Information security assurance and classification guideline

Guideline

Final | July 2018 | v1.0.0 | Public

Purpose

This guideline provides advice about the quantity and quality of information security assurance that is reasonable regarding the security of information at differing business impact levels.

As stated in IS18:2018 policy requirement 4, agencies must obtain suitable levels of assurance that their department’s information is secure.

Departments are encouraged to issue their own information classification and assurance policy similar to the example provided at the end of this guideline. Issuing a policy based on the example provided would satisfy the ISO27001 requirement - A.8.2 Information Classification.

Objectives

IS18:2018 requires accountable officers obtain appropriate assurance for information and information assets based on criticality.

Information security assurance provides objective assessment as to the security of information. The most objective assurance comes from independent external assessment measured against international best practice.  Lower levels of assurance can be achieved through management systems, internal assessment and audit.

It is generally not practicable, nor economically viable, to apply the highest levels of assurance to all information and information assets. Departments should consider a risk based approach, applying higher levels of assurance to higher criticality information and information assets.

An information asset may have different business impact levels (BILs) for each area. The BIL is an assessment of the business impact of a loss of confidentiality, availability and integrity for an information asset.  This is further explained in the Queensland Government Information Security Classification Framework (QGISCF).

Using assigned BILs for information, departments rank the criticality of their information as either high, medium or low. The departmental rankings of information criticality are then used to assess what level of assurance should be applied.

The security assurance model has been developed to:

  • provide confidence in protective security practices defined in IS18:2018 policy requirement 1, agencies must implement an Information security management system (ISMS) based on ISO 27001:2013
  • support risk-based decisions when applying assurance activities to information assets
  • identify and inform corrective action for the management of information security.

Security assurance model

Security assurance provides accountable officers with a level of confidence that identified risks to information assets are being managed appropriately.

The level of assurance and the resources spent on achieving the level, should be equal with the associated BIL for the information asset.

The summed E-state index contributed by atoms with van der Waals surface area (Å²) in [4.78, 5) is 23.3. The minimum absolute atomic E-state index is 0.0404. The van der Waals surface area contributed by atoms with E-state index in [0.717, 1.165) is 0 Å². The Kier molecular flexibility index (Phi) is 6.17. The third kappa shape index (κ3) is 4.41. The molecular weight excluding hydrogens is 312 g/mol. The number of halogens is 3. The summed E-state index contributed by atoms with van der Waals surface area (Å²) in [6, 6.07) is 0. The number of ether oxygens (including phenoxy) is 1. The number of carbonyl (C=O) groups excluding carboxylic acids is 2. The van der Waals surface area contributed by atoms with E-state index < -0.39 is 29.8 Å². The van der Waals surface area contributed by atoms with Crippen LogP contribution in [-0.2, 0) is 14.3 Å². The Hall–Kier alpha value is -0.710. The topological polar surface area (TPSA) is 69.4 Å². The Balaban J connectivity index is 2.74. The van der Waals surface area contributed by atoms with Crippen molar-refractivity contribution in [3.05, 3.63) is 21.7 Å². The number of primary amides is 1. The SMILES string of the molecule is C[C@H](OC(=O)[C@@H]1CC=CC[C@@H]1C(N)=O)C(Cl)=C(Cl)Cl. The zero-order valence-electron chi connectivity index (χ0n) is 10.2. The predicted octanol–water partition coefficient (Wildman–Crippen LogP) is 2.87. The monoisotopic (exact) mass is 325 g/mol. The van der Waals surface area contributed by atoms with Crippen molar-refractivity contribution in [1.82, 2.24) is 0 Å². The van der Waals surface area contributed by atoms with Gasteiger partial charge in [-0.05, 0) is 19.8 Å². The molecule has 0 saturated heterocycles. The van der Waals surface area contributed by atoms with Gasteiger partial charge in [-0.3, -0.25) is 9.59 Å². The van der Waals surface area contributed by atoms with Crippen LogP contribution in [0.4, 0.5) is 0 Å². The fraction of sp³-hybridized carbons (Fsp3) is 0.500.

Lower levels of assurance can be obtained through operation of the ISMS as required by IS18:2018 policy requirement 1, which includes senior management oversight, periodic management reviews, controls selection processes, a risk management framework and compliance activities.

Higher levels of assurance can be obtained through measurement and reporting of key risk indicators (KRIs) for the ISMS, internal and external audit, and independent certification.

Assurance activities should be aligned to the ‘three lines of defence model in risk management’, as shown in figure 1.

Assurance decision department policy

Implementing an information security assurance decision process requires the accountable officer to outline what levels of assurance are reasonable for differing criticalities of information. The department’s Accountable Officer, advised by the executive leadership, should identify what levels of assurance are required of the department for different levels of information criticality in a departmental policy. An example of a departmental policy for information assurance is at Example. The policy is used to give effect to the assurance decision process.

Assurance decision process

Step 1 – Business impact assessment

Use your organisational business impact levels (BILs) to establish the business impact for your information.

Higher levels of confidence should be obtained for information assets which represent greatest potential risk (business impact) to the organisation.

All information and information assets must be assigned an owner who is responsible for classification of the asset. To avoid duplication, agencies may apply their own endorsed method to determine the criticality/ significance of systems, as required. Agencies may also refer to the following to prioritise assurance activities:

Step 2 – Evaluate appropriate assurance measures